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Defending Home: U. S. Veterans Speak

John Horrall

John Horrall, Austin, TX:  Pararescue medic. Active duty member of the; 147th medical group (A National Guard unit) 1979-1983

HS:  What is your definition of home? Is it a feeling, a house, a place, or something else?

JH:  Home was a place to get away from, I grew up in a small town on the edge of Houston. I had a difficult family situation, my friends were great, but not really interested in reading or discussing the issues of the world, large and small. I dropped out of high school. I didn’t seem to fit in very well with any of the groups. The military offered me a way out. My First Sergeant made me get my G.E.D. I will always be grateful for that.

Did your sense of home and coming home change before and after  combat?

I was never in combat, thank the gods, I did search and rescue in the Arctic. It got hairy a couple of times, but no people were trying to kill me (and I am forever thankful I never had to try and kill anyone), nature was trying hard enough.

Why do or did you feel you should defend home?

I feel that what we have needs defending, unfortunately most of what the military is asked to do in these times is the projection of U.S. policy and power. Despite my disagreements with United States policy over the last several decades, I feel our Republic and its citizens need protection. I have been a paramedic for 30 plus years, I certainly didn’t do it to become rich. My grandfather and father instilled in me the words: “If not me, then who?”

Do you still feel you should defend home?

Yes. Part of it is simply pragmatic, everyone and everything I love is here. Part of it is service to a country that has given me so much. I’m an old white guy, so I realize I was born on third base.

What was your experience of other people’s homes in other countries that you served in?

My experience was overwhelmingly positive, even with various language barriers I was treated very kindly and respectfully. I was always conscious of being an outsider, but I found a warm smile and an honest attempt at understanding was usually very well received.

Has the current political climate and/or administration changed your feeling of home? If so, would you say for better or for worse?

The current administration is a betrayal of everything I have stood for my entire life. The raw, undiluted hatred of my fellow citizens by the administration comes close to making me despair. I will only add that I swore on oath to defend the constitution from ALL enemies foreign and domestic. I was never released from that vow.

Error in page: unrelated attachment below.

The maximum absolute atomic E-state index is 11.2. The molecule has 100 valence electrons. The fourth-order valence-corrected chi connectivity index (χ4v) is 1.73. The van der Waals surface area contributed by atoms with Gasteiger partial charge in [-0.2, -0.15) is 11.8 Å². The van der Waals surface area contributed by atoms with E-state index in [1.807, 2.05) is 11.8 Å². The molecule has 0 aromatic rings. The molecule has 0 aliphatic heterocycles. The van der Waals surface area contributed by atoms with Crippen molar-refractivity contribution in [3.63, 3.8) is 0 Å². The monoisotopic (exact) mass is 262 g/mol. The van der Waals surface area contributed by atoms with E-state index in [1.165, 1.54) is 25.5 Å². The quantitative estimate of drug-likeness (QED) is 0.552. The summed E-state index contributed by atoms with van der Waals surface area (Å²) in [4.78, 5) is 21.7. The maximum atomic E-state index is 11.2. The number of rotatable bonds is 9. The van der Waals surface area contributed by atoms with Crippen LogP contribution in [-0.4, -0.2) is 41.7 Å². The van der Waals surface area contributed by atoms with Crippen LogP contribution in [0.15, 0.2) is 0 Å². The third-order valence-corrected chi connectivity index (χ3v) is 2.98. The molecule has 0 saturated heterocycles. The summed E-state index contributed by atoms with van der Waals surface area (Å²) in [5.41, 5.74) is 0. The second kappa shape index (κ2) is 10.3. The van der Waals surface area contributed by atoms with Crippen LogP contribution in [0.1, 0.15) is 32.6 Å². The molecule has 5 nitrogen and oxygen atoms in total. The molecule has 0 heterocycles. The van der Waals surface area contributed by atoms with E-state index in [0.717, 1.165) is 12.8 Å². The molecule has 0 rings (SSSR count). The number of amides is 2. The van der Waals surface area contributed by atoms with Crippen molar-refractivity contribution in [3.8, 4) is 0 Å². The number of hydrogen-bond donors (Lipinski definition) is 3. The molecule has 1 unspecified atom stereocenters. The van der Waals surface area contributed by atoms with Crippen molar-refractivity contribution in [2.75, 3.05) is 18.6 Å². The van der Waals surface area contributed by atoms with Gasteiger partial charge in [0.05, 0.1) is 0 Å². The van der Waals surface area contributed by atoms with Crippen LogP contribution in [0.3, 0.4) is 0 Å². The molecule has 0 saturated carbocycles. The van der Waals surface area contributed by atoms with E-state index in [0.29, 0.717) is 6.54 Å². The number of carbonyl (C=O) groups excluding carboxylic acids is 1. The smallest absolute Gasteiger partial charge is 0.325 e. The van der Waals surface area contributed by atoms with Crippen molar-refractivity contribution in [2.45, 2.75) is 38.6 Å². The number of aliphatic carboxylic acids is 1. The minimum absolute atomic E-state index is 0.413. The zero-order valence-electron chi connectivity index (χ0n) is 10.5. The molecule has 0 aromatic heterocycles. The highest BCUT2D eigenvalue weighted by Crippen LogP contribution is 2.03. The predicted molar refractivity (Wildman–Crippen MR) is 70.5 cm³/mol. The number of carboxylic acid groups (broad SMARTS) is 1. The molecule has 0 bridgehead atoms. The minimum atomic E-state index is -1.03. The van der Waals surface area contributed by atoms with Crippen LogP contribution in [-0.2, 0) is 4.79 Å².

Geoff Hughes

Geoff Hughes, Austin, TX: A retired U.S. Navy Chief Petty Officer (serving from 1982-2003)

HS: What is your definition of home? Is it a feeling, a house, a place?

GH:  Home is a sense of belonging and refuge. It is a place where you feel accepted, are accepting of others, and is a place to rest and recover from life’s physical, emotional, and spiritual wounds. Did your sense of home and coming home change before and after combat? Not really. Having someone to come home to makes it worthwhile. That never changes.

Why do or did you feel you should defend home?

The idea of home is an abstraction. A house or other physical space in which we choose to live is just a space unless it is imbued with the emotions and memories that actually make it a home. When one defends home, they defend the idea of home, as well as the place.

Do you still feel you should defend home?

Absolutely. Even though I’ve been retired from the military for 14 years that sense of duty and commitment never goes away. If I were to be recalled to active duty (rare, but not unheard of) I would gladly put on my pack, grab my aid bag, shoulder my rifle, and step off. What was your experience of other people’s homes in the countries that you fought in? There seems to be a universal constant that this idea is worth defending and the loss of home can be one of the most traumatic experience a person or people can go through.

Vietnam Veteran’s Day Parade, NYC  pics by Sam C. Long

Has the current political climate and/or administration changed your feeling of home? If so, would you say for better or for worse?

Small-minded authoritarian demagogues don’t scare me; history is not on their side. The current administration cannot change my idea of home, only strengthen my resolve to defend the ideas that make it precious.

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